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Skin Pharmacol Physiol. 2006;19(3):168-76. Epub 2006 May 4.

Natural scalp hair regression in preclinical stages of male androgenetic alopecia and its reversal by finasteride.

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Skinterface, Tournai, Belgium.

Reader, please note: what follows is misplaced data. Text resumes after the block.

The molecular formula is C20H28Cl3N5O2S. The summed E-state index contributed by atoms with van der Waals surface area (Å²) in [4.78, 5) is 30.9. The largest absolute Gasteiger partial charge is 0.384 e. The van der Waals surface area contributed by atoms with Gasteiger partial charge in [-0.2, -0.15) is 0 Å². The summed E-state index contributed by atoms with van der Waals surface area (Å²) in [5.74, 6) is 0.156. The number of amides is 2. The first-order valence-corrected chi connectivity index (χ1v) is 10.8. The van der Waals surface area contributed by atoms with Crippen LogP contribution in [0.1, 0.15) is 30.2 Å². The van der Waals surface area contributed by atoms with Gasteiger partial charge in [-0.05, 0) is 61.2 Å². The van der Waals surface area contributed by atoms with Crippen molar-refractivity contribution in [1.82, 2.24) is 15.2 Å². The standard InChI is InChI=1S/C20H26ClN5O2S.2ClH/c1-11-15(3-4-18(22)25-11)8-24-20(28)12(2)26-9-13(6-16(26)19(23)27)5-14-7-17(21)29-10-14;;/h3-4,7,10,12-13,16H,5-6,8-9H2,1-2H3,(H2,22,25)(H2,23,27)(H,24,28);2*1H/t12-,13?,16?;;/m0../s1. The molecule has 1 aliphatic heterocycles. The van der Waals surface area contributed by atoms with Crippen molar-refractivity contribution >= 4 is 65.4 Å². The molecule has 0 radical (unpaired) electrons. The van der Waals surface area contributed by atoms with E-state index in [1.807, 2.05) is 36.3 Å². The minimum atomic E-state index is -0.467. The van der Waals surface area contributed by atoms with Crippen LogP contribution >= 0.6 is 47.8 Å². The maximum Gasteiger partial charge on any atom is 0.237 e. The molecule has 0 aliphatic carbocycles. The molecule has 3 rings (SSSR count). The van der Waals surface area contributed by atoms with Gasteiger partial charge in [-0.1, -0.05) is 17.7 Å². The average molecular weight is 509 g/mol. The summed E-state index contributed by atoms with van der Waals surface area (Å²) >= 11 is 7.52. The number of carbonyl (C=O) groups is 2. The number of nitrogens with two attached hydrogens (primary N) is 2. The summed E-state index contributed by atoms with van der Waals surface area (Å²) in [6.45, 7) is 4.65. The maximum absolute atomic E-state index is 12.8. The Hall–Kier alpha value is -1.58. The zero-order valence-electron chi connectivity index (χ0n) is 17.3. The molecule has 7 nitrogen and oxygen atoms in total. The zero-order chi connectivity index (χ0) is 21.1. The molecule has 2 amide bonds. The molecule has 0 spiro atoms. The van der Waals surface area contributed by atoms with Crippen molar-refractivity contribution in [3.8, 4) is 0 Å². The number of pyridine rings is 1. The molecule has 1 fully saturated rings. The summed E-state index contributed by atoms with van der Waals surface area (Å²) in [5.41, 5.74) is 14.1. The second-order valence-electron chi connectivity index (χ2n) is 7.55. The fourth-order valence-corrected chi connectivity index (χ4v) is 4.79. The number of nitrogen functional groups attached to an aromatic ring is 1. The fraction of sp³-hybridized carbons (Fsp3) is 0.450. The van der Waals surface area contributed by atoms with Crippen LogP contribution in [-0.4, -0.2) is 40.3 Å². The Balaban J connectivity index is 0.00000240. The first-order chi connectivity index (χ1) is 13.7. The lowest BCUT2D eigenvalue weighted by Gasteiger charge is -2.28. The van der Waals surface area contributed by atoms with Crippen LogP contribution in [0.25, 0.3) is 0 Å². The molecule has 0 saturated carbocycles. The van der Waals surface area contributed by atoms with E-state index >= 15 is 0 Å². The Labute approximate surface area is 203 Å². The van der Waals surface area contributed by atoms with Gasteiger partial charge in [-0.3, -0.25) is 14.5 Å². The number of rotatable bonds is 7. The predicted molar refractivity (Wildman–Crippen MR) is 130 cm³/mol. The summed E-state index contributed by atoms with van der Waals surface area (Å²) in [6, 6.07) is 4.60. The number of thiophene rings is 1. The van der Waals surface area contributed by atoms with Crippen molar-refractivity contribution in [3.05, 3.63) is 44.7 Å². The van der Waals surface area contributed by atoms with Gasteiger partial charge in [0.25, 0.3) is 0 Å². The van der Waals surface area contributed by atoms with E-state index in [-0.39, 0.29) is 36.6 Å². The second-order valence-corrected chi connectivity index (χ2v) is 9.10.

Using contrast-enhanced phototrichogram (CE-PTG) at monthly intervals during 48 months, we measured the duration of the hair cycle, i.e. anagen, catagen and telogen at the exclusion of exogen. Exogen, a recently identified phase of the hair cycle, is characterized by weakening of anchorage of the club hair to the surrounding epithelium. The processing of the club hair terminates at the time of exogen hair release, i.e. hair shedding. We combined a noninvasive exogen sampling before each CE-PTG so that the area contained only anagen, catagen and telogen hair or empty follicular openings. During the first 24 months of this study, natural regression of hair cycling in early i.e. preclinical stages of androgenetic alopecia (AGA) in androgen sensitive areas was documented. Shortening of the hair cycle of thicker hair characterized progression of AGA. During the next 24 months, finasteride (1 mg/day) was introduced into the system. Shortening of the hair cycle was reversed by finasteride in androgen sensitive sites as long as the affected follicle was able to produce a thick hair fiber at the time of treatment initiation. Compared to the baseline period, responding follicles did not produce thicker hair. On average, they initiated active growth more rapidly by reducing the duration of the lag phase by 40%. The duration of the anagen phase of thick hair showed an average 23% increase. In this particular experiment, the already miniaturized follicles producing thinner hair (<40 microm thickness) at the time of finasteride introduction regressed further on treatment. Our results seem to indicate that reversal of 'hair loss' by finasteride probably means that the terminal type follicles that are functionally deficient--a stage of reversible hypotrophy--will be reactivated by two non-mutually exclusive mechanisms: faster regrowth followed by extension of the duration of anagen. In our study, there was no clear evidence in favour of reversal of miniaturized hair into terminal hair. This new interpretation indicates that miniaturized hair follicles may be an important diagnostic marker of AGA in males but also that it might be less contributive to the therapeutic response to finasteride. Our results highlight that precise measurement of terminal type hair follicle functionalities opens up avenues for the selection of 'drug-responsive organs' in the human scalp in vivo and these may possibly serve to predict 'quality of response to treatment'.

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